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How To Pack For A Backcountry Lodge

How To Pack For A Backcountry Lodge

Posted by Abby Cooper on

I slowly opened the door to Mistaya Lodge and instantly the warm air kisses my cold cheeks and the aroma of baking cookies tickles my senses - I hadn’t even seen inside yet but this kind of cosiness at 2590 meters was not expected. It was decided, calling this place home for the next seven days would be easy.

Whether or not it’s your first backcountry lodge trip with lots of mystery to be unfolded or you’re a self-proclaimed backcountry lodge resident, the allure of these remote accommodations never loses there grasp on an adventurous soul. Smitten by both the amenities and comfort of the lodge as well as the vast and easily accessible terrain it’s easy to see the draw to any backcountry lodge. So what’s standing between you and a place like Mistaya Lodge? Probably some unnecessary murkiness in the preparation - oh and a helicopter ride, but don’t worry that’s a logistic that the lodge will flawlessly set up for you, you just need to show up packed and ready to go.

Speaking of packing, each lodge will have their own set packing list that will be emailed to your inbox after confirming your booking or some are available on their website. As a bit of a Lodge connoisseur, I’ve been to more than my fair share of lodges (it’s for work, don’t judge me) over the years and have a few tips. Packing light is key for helicopters as they do have weight limits and you probably want to pack in some booze (more on that below) which weighs more than your long underwear so here’s my version of what to bring, what to leave and how to pack it.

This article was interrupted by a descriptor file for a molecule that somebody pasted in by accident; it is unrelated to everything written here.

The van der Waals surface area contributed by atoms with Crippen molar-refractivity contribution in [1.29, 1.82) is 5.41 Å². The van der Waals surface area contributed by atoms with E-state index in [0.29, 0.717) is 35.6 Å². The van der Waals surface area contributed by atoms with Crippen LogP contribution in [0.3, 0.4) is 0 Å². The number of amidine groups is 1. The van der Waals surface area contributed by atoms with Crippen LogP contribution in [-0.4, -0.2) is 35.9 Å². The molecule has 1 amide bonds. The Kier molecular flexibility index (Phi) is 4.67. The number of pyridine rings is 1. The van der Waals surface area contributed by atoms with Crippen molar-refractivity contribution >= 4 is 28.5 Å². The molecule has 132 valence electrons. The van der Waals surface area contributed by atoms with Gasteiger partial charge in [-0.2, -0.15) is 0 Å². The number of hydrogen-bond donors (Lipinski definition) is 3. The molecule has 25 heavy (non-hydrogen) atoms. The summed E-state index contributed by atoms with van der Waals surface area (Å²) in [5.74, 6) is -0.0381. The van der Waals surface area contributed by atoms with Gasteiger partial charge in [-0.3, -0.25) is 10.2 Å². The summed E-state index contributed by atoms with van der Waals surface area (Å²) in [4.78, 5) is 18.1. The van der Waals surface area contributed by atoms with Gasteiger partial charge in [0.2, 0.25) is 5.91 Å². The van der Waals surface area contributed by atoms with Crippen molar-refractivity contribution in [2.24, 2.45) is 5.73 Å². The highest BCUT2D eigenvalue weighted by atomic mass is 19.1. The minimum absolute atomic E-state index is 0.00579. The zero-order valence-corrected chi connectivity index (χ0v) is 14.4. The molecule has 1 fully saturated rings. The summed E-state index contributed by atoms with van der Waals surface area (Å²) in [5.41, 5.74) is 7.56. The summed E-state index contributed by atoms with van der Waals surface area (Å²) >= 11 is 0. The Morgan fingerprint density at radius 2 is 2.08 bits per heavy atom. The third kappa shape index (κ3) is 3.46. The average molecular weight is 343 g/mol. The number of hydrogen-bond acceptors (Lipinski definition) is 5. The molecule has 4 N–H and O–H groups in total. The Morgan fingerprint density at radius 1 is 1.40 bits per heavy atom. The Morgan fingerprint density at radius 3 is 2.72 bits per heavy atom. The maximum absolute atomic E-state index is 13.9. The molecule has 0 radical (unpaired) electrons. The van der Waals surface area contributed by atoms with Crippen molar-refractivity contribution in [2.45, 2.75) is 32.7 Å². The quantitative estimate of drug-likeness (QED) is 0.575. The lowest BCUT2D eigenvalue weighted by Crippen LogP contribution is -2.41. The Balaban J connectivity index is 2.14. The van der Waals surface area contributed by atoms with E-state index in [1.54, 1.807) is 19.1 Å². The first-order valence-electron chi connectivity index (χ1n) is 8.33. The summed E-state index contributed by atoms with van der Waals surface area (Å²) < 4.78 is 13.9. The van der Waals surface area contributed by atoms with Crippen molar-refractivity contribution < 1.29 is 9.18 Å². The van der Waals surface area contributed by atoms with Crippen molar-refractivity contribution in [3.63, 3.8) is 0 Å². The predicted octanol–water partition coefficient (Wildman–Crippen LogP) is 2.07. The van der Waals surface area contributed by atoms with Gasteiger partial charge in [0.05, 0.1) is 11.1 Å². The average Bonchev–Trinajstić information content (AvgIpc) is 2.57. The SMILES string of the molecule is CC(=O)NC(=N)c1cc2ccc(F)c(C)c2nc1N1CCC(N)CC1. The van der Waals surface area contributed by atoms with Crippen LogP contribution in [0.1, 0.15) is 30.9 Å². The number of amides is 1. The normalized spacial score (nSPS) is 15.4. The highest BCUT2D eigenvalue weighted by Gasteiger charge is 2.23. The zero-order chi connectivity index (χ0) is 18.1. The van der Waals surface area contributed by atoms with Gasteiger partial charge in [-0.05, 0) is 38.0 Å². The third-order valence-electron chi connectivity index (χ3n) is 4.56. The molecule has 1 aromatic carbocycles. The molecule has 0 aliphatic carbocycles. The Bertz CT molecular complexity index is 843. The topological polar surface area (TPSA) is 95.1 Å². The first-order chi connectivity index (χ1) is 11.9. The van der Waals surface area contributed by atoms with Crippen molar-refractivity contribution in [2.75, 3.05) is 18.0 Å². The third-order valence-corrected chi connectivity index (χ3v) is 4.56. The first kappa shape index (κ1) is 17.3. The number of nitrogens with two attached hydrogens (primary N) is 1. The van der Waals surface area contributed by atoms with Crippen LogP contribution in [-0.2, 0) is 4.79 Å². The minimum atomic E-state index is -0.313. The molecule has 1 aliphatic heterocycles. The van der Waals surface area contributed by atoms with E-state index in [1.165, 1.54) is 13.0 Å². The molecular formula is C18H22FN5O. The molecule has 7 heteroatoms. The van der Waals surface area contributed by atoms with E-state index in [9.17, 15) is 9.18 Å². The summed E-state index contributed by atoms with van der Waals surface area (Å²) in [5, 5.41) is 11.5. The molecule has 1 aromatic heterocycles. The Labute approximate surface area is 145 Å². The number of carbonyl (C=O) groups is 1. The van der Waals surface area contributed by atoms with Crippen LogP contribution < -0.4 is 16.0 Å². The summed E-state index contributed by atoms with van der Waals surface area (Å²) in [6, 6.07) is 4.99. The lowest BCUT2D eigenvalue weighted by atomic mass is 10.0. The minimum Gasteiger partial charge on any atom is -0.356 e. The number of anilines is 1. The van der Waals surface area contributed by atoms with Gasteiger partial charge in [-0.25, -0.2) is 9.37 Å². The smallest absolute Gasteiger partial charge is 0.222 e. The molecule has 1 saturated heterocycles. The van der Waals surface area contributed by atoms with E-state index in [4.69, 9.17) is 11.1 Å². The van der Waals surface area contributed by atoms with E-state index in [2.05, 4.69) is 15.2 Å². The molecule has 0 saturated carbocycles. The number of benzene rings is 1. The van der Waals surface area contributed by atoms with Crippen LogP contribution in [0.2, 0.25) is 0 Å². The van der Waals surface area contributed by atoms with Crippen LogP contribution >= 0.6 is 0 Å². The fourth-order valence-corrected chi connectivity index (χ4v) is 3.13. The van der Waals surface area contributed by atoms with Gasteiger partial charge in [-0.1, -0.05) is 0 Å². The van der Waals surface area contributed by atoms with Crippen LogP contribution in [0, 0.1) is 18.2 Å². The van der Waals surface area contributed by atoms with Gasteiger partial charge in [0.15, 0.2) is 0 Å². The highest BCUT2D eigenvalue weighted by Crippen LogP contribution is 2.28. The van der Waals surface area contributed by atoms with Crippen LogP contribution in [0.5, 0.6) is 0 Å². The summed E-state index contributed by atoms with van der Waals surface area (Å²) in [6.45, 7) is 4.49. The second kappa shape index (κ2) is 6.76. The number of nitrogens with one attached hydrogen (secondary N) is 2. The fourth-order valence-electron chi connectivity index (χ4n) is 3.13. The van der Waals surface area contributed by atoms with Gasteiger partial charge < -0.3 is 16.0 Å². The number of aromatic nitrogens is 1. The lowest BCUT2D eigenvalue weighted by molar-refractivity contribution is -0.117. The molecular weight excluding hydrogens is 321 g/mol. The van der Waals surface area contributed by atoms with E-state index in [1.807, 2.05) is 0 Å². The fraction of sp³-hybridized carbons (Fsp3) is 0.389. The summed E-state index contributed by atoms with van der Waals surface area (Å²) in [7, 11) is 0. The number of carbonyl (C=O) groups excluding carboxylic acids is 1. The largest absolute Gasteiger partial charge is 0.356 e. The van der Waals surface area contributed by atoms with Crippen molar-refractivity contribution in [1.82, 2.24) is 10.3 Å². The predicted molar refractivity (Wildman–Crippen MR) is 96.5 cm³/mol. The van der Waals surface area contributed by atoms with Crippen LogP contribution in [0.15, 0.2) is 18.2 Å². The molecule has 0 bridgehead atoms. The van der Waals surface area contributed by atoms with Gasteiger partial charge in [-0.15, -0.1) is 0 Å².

1. Pack your daypack (30-40L ski touring pack) first with everything you need to go skiing.
  2. Dress yourself in everything you need to go skiing (helmet and ski boots included).
  3. Pack the leftovers in a duffle.


  • SKI CLOTHING: gloves usually a warm pair for skiing and a lighter pair for touring, ski socks (two pairs), base layers (sweat quicking and warm), underwear (two pairs or more), a mid-layer (fleece or synthetic), another layering piece - down is ideal, goretex shell jacket, Goretex shell pants, toque, hat and buff.
  • TOILETRIES: Sunscreen, toothpaste, toothbrush, deodorant, lip balm, medications, glasses/contacts and any other personal items you require.
  • GEAR: Transceiver, shovel, probe, goggles, ski boots, poles, skins, skis/snowboard, helmet and goggles. *Crampons are always welcome.
  • OTHER: Camera, water bottle/thermos, personal aid kit including a blister kit, sunglasses, pocket knife, multi-tool for your gear, bring a couple sets of hand warmers and toe warmers just in case you’re surprised with colder temps, extra batteries for your transceiver/headlamp, charging cords and skin wax for spring trips.
  • LODGE THINGS: Indoor shoes (slippers or sandals), head to toe change of clothing for indoors (informal) and something comfortable to sleep in.


  • A Book to read. All lodges will have a collection of books, usually mountain inspired.
  • Alcohol - check it see the lodge regulations on purchasing or bringing your own as well as material preference (some lodges say no to glass).


Check out if you should bring these things before you jetset.

  • Swimsuit for a sauna
  • Some lodges have soap in the shower for you, some ask you to bring your own when in doubt bring some so you don’t get smelly.